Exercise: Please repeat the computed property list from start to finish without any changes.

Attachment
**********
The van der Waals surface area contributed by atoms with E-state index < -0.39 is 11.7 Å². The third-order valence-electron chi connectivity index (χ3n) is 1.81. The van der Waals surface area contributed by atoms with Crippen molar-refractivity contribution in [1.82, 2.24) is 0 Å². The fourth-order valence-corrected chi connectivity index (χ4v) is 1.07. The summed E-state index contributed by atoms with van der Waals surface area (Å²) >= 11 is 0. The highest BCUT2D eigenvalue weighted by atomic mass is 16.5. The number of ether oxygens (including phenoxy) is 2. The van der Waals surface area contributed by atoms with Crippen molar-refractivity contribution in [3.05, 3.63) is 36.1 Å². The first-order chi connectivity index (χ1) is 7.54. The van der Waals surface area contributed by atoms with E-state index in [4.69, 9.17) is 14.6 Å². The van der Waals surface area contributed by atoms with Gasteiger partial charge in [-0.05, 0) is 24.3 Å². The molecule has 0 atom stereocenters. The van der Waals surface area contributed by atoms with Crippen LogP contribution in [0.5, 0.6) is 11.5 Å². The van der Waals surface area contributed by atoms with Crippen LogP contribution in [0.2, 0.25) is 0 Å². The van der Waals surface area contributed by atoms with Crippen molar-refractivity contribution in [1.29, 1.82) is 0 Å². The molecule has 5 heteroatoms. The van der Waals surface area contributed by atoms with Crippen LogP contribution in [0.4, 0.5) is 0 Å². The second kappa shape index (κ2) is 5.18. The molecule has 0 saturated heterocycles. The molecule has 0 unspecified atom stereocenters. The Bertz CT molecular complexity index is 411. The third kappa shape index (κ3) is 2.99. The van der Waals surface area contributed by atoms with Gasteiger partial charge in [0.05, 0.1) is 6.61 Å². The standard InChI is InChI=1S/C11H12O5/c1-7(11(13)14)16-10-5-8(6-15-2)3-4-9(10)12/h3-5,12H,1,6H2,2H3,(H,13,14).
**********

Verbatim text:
The van der Waals surface area contributed by atoms with E-state index < -0.39 is 11.7 Å². The third-order valence-electron chi connectivity index (χ3n) is 1.81. The van der Waals surface area contributed by atoms with Crippen molar-refractivity contribution in [1.82, 2.24) is 0 Å². The fourth-order valence-corrected chi connectivity index (χ4v) is 1.07. The summed E-state index contributed by atoms with van der Waals surface area (Å²) >= 11 is 0. The highest BCUT2D eigenvalue weighted by atomic mass is 16.5. The number of ether oxygens (including phenoxy) is 2. The van der Waals surface area contributed by atoms with Crippen molar-refractivity contribution in [3.05, 3.63) is 36.1 Å². The first-order chi connectivity index (χ1) is 7.54. The van der Waals surface area contributed by atoms with E-state index in [4.69, 9.17) is 14.6 Å². The van der Waals surface area contributed by atoms with Gasteiger partial charge in [-0.05, 0) is 24.3 Å². The molecule has 0 atom stereocenters. The van der Waals surface area contributed by atoms with Crippen LogP contribution in [0.5, 0.6) is 11.5 Å². The van der Waals surface area contributed by atoms with Crippen LogP contribution in [0.2, 0.25) is 0 Å². The van der Waals surface area contributed by atoms with Crippen molar-refractivity contribution in [1.29, 1.82) is 0 Å². The molecule has 5 heteroatoms. The van der Waals surface area contributed by atoms with Crippen LogP contribution in [0.4, 0.5) is 0 Å². The second kappa shape index (κ2) is 5.18. The molecule has 0 saturated heterocycles. The molecule has 0 unspecified atom stereocenters. The Bertz CT molecular complexity index is 411. The third kappa shape index (κ3) is 2.99. The van der Waals surface area contributed by atoms with Gasteiger partial charge in [0.05, 0.1) is 6.61 Å². The standard InChI is InChI=1S/C11H12O5/c1-7(11(13)14)16-10-5-8(6-15-2)3-4-9(10)12/h3-5,12H,1,6H2,2H3,(H,13,14).